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Since the 1970s Matuschka has been a dynamic presence in the art world. After attending Windsor Mountain Prep School in the Berkshires and then Prescott College in Prescott Arizona, Matuschka moved to New York City to continue her education at the School of Visual Arts studying with the painter Jennifer Bartlett. Arriving on the tail end of Warhol's Factory gang, Matuschka began working with photographer Gerald Malanga and film maker Anton Perich. After leaving SVA Matuschka worked in NYC as a scenic artist, video editor, window dresser and continued collaborating as an artistšs model occasionally posing for Jeff Dunas, Bill Silano & Don Synder. She also exhibited her artwork in downtown galleries and traveled extensively through out Europe. In 1987, Matuschka chose photography as her main medium and began taking pictures of herself in abandoned buildings. This series, entitled "The Ruins" was published in many fine art magazines internationally while exhibits were mounted at the Woodstock Center of Photography and the Photographic Museum of Helsinki.

During the nineties Matuschka also conducted tours and lectures at the Metropolitan Museum of Art and the American Museum of Natural History via the Central Park Historical Society Special Ed program.

After surgery and treatment for cancer in 1991 Matuschka worked vigorously creating a large body of drawings and photographs that were used for posters in demonstrations and rallies across America. At the second National Breast Cancer Conference held in Washington DC. in 1993 Matuschka met Susan Ferara, a writer from the New York Times Magazine who was covering the event. Ms. Ferara briefly interviewed her after noticing the artist wearing a sandwich board with two posters on her back. The posters were created by Matuschka and sponsored by W.H.A.M. Mrs. Ferara requested one of the images (entitled "Vote for Yourself") and turned it into the NY Times with her story entitled, "The Politics of Breast Cancer."

For their August 15, 1993 magazine cover The NEW YORK TIMES chose instead - Beauty Out of Damage - a different photo - to accompany Mrs. Ferara's story. Press coverage on both this image and its creator was extensive world-wide and Matuschka received over 18 honors, citations, and awards, including the Rachel Carson Award, a citation from BUNTE magazine for being one of 40 women who changed the world in the nineties, a New York Foundation for the Arts Grant, PDN Nikon Self promotion award, a Humanitarian Award, the Gilda Radner Award, two editorial awards from Communication Arts Photography Annual, various Fellowships and was chosen Person of the Week with Peter Jennings. Matuschkašs poster "Time for Prevention" (commissioned by Greenpeace) won the Best Environmental Poster of 1996 and was added to the Cooper Hewitt Design Museums collection.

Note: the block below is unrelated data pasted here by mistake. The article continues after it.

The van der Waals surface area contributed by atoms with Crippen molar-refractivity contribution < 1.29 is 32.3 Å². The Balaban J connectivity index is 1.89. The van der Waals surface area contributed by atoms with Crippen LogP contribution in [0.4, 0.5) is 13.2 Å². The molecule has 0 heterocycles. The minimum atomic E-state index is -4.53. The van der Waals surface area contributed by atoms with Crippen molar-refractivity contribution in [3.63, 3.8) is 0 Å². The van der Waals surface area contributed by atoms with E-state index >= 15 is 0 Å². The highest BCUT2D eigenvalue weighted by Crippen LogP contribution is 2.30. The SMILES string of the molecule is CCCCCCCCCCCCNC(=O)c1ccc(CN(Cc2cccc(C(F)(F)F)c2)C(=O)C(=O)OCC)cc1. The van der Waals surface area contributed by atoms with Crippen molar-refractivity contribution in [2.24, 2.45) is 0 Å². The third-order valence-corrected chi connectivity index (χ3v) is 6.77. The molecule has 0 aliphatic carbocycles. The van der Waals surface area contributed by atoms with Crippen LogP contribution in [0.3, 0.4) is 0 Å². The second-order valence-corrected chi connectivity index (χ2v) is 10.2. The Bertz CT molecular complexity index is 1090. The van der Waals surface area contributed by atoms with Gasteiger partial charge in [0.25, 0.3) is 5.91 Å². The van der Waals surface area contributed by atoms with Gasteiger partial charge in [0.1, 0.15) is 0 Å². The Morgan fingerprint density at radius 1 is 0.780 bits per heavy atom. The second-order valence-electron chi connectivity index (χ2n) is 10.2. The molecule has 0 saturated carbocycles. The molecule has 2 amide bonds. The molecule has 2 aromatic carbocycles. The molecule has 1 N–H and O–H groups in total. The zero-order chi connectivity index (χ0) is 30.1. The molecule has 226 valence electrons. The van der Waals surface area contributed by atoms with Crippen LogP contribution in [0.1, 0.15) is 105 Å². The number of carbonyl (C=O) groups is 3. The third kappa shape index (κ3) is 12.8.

Throughout the nineties until the present Matuschka continued working with other artists and was photographed by some of the world's renowned photographers such as Nick Knight, Robert Maxwell and Nadva Kander. Portraits of Matuschka have appeared in a variety of books and documentaries including "Beauty's Nothing"," Vanity Insanity", "The Age of Silver, Encounters with Great Photographers", "Incomparable Women of Style", "One Hundred Photographs that Changed the World", "The Body" and "The Photographs of the New York Times" to name a few. Reaching a wider audience through television and the lecture circuit, Matuschka was featured on numerous TV programs including the Charlie Rose Show, Phil Donohue, Extra, Inside Edition and Nightline with Ted Koppel. University appearances include Harvard, Columbia, the University of Arizona and most recently The Contemporary Museum of Art, The University of Southern Florida, The Berkshire Museum, and The Malaga Cultural Institute, Malaga, Spain.

Having been involved in the environmental and feminist movements of the seventies, special Ed in the inner city school system during the eighties, the breast cancer epidemic in the nineties: the artists' focus shifted in 2000 while temporarily residing in South Philly. There she lived on the fringe of the black ghetto and racism and issues of globalization fascinated her. In 2002 two shows entitled "Donšt Globalize This" were mounted in America and a variety of those images published internationally. In 2003 Matuschka was invited to Germany for two solo shows in Museums: most recently a 40 year retrospective show casing the artists photography was held in 2013 at the Sohn Fine Art Gallery, Stockbridge Mass.

Mostly known for her self-portraits and her chameleon-like performance before her own camera lens, Matuschka works in a variety of formats including sculpture, painting and film. Although the artist is most known for work that raises questions about identity, power, and sexuality in an image driven society - her less political work is presented in her abstract paintings and PhotoShop compositions.

A new book entitled "Bagit!" published by HardPress Editions was released in 2008 and can be found here:

More biographical material may be found on the artist's main website:

Malaga Spain Photo Shoot 2011

"Matuschka’s work includes a nod to modern art: there is as much of Andy Warhol as there is of Dick Avedon in her photos. If the purpose of art is to define the times in which we live, to give witness to what if feels like to be alive during your time in history then Matuschka has fulfilled this requirement. These works contain a microcosms of what it is like to live as the Twentieth Century comes to a close. Matuschka has uncovered herself in a brilliant attempt to reveal brand new, still beautiful and profoundly uncomfortable truths”.

Rick Cusack
The Censored Scar, 1995 Gauntlet

Artist Spotting "Beauty out of Damage" NYC Studio 1993